Entry for July 08, 2005

Planetary Society’s Comet Bash a smashing success

By Matthew Ota
Orange County Astronomers trustee

  Many OCA members attended the Planetary Society’s “Comet Bash” at Citrus College in Glendora on the evening of July 3, 2005.  This event was a celebration of the Deep Impact mission to Comet Temple 1.  Like previous celebrations, such as the Huygens probe of Titan and the Mars Rover landings, the society put on a grand show that all like-minded individuals enjoyed. The experience of such historic and momentous events in space exploration and discovery is best shared with other people, in contrast to just watching them in solitude behind a TV set or computer screen.

  The main event was a live feed from NASA TV of the mission control rooms of the Jet Propulsion Laboratory in Pasadena. But before that main event there was a series of reports and lectures of interest to the audience.

  First came a status report on the Cosmos 1 solar sail project by Planetary Society Executive Director Louis Friedman. The bad news is that the probe is certainly lost; but the good news is that they will try again with a new spacecraft and an alternate launch vehicle.
  Dr. Friedman showed exclusive video of the launch vehicle assembly and loading, and dramatic footage of the launch from a ballistic missile submarine.
He then showed an orbital track on a world map, showing where the tracking stations picked up faint ambiguous signals.

  Next was a presentation on Near Earth Asteroid and Earth Impact by former NASA astronaut Rusty Schweikart.  Apollo-era space buffs remember him as call sign “Red Rover” on the Apollo 9 mission in March 1969. He tested the Lunar Module in earth orbit along with crewmates Jim McDivitt and David Scott. He was the first astronaut to test the moon suit during a short EVA.
  Today he heads the B612 Foundation, which advocates strong action in protecting the earth from near earth asteroid threats. He gave detailed information on the trajectory of asteroid 2004 MN4, which will come within geostationary satellite range on April 13, 2037.
  The goal of the foundation is to significantly alter the orbit of an asteroid in a controlled manner by 2015, using high impulse, low thrust electric rocket propulsion. Much more information is available on this proposal at the B613 URL: http://www.b612foundation.org/index.html.

  Bill Nye “The Science Guy” and Planetary Society Vice President, gave an entertaining presentation on comets. He started by taking a long drink of bottled water, and went into basic demonstrations of comet composition by using water, rocks and a geologist’s hammer. His humorous delivery kept the audience captivated, especially the younger members.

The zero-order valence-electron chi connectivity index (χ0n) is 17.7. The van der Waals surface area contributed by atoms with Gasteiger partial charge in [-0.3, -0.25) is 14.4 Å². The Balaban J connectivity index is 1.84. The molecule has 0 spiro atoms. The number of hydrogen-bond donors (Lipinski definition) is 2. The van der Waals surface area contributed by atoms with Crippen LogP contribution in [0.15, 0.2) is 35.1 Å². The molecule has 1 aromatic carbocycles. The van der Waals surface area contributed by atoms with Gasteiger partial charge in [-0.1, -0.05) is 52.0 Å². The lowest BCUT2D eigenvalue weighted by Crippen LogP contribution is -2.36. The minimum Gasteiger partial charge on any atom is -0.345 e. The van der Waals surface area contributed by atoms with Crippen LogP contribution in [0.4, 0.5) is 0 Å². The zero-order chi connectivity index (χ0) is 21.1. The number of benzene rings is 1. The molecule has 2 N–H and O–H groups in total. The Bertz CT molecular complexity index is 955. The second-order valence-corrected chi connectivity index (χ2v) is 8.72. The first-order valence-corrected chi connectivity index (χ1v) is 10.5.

After a short break was a presentation by Bruce Betts, Director of Projects of the Planetary society. He gave a basic explanation on the nature of comets, something already familiar to many OCA members. But the information was new to many members of the audience who were not around during the time of Comets Halley, Hyakutake and Hale-Bopp.

  Finally, Bill Smythe from JPL gave a mission scientist’s view on the Deep Impact Mission and its objectives. JPL has placed great emphasis on public outreach in recent years and it is great to see the scientists when they explain their work to the lay public.

  The large screen projected live images from NASA TV. This projection system was similar to the one we use at Hashinger Hall, but on a larger scale. Unfortunately, just as at Hashinger, the color range (gamut) was not as large as is seen on your regular computer monitor, so the images were somewhat degraded. However, a free unsecured wireless Internet connection was available and I took advantage of it by running my notebook PC to view the feed and images.

  There was so much Internet traffic going on, that it was difficult to log onto specific URLs such as NASA TV, the Deep Impact web pages and the live feed from Kitt Peak Observatory. I did manage to download one raw image showing the impact plume on the comet nucleus.

   I elected to leave at midnight due to fatigue. I had spent all of Saturday evening and Saturday morning at the Mount Wilson Observatory, repairing and calibrating my telescope. But this beautiful Independence Day morning brings a plethora of incredible images of the comet impact, and I along with many others eagerly await more science results from this exciting mission.

Here are the pertinent URLs to get more information and images from the Deep Impact mission:

Deep Impact home page: http://deepimpact.jpl.nasa.gov/home/index.html

NASA Deep Impact Image Viewer (raw images): http://www.nasa.gov/mission_pages/deepimpact/images/index.html

Deep Impact multimedia: http://www.nasa.gov/mission_pages/deepimpact/multimedia/index.html

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~ by matthewota on July 8, 2005.

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